There are a whole lot of “best practices” and “ironclad strategies” for email marketing that certainly do work but, at the end of the day, it’s still your list and that means you can certainly change it up, have fun, and try new things that aren’t just a bit mix of robotic actions from years of marketing intelligence.
Why would you want to break the mold?
Simple: to spice things up for your audience.
It’s likely that your audience is on quite a few mailing lists and that means they’re likely to receive a lot of the same format and message spread across their subscriptions. You have to ask yourself how you plan to stand out so your email is the one well-received.
Here are three different things worth trying, with your email, to give something new to your community (and to your response):
1. Try a new schedule
Ever wondered why you email on certain days of the week?
It’s probably because you read, at one time, something like “best days to email a list”. The suggestions in these posts are fine and dandy but why not change it up and send out emails when you feel like they’ll strike the hot iron.
- Email at 3A.M.?
- Teaser emails before the big one?
- What about skipping the week?
Constant change may be what you need to get users interacting with your email because it pulls them from the lull of receiving your newsletter on the same day at the same time. You’ll be surprised to find that you may experience higher open and click through rates when you disrupt the normal schedule.
2. Change the email template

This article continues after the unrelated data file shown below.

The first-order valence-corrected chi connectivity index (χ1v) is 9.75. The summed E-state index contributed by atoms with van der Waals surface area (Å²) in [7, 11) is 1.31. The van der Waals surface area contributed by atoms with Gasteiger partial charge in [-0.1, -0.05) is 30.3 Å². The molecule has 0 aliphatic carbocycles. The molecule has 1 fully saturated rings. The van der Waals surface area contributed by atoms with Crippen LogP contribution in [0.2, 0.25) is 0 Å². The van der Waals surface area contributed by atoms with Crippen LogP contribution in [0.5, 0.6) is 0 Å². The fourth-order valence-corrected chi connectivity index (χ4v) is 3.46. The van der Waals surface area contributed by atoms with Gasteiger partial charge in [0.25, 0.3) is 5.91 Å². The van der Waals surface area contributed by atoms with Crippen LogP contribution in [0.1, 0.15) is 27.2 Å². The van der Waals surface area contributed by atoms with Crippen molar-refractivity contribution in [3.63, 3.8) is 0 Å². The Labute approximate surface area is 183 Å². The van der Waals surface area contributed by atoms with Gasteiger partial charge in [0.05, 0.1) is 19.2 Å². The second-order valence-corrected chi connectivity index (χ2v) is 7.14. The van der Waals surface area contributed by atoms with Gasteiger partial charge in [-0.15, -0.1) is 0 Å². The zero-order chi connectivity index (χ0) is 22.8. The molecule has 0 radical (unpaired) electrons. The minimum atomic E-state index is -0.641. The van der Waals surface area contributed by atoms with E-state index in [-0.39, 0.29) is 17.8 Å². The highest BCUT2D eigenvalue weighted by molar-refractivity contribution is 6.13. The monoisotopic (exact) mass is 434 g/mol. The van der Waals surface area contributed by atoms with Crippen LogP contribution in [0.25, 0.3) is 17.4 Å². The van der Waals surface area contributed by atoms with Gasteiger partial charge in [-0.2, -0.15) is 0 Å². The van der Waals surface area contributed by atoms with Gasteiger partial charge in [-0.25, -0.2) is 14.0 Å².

Go into your email marketing service provider and see what other templates they have available, and consider using one of them in place of what you’re running now.
It may have been quite some time since setting up your list so it’s likely there are tons of new templates to choose from – and many of which will have the updates to make them flexible for modern readers, gadgets, and devices.
- Big feature emails
- Weekly round ups with tons of pictures
- Interactive elements
They’re all there to give a test – see what changes you can make, with the template, to gain a better response from your subscribers.
3. Test the lengths
The length of your email may have also come under influence from reading about email marketing strategies.
- On one hand people say to keep it short
- Others want them to be epic novellas
Why not both?
Consider giving it a try: send out a mixture of emails that are short and sweet (think like you’re updating your status on Twitter), then do one that’s equivalent to a full blog post without anything to click. Test and track the response you receive from your subscribers and then continue to play with the format.
Sometimes people want a quick update and a link because they’re busy but sometimes they’re ready to sit down and get into the story.
Email marketing shouldn’t be a chore – keep it fun!
The “best practices” are in place because they’re known to work but remember that your list will be completely different than any other because you’re gathering subscribers based on your specific industry and their acceptance of your tone and focus.
Give ‘em a try and see what works for you.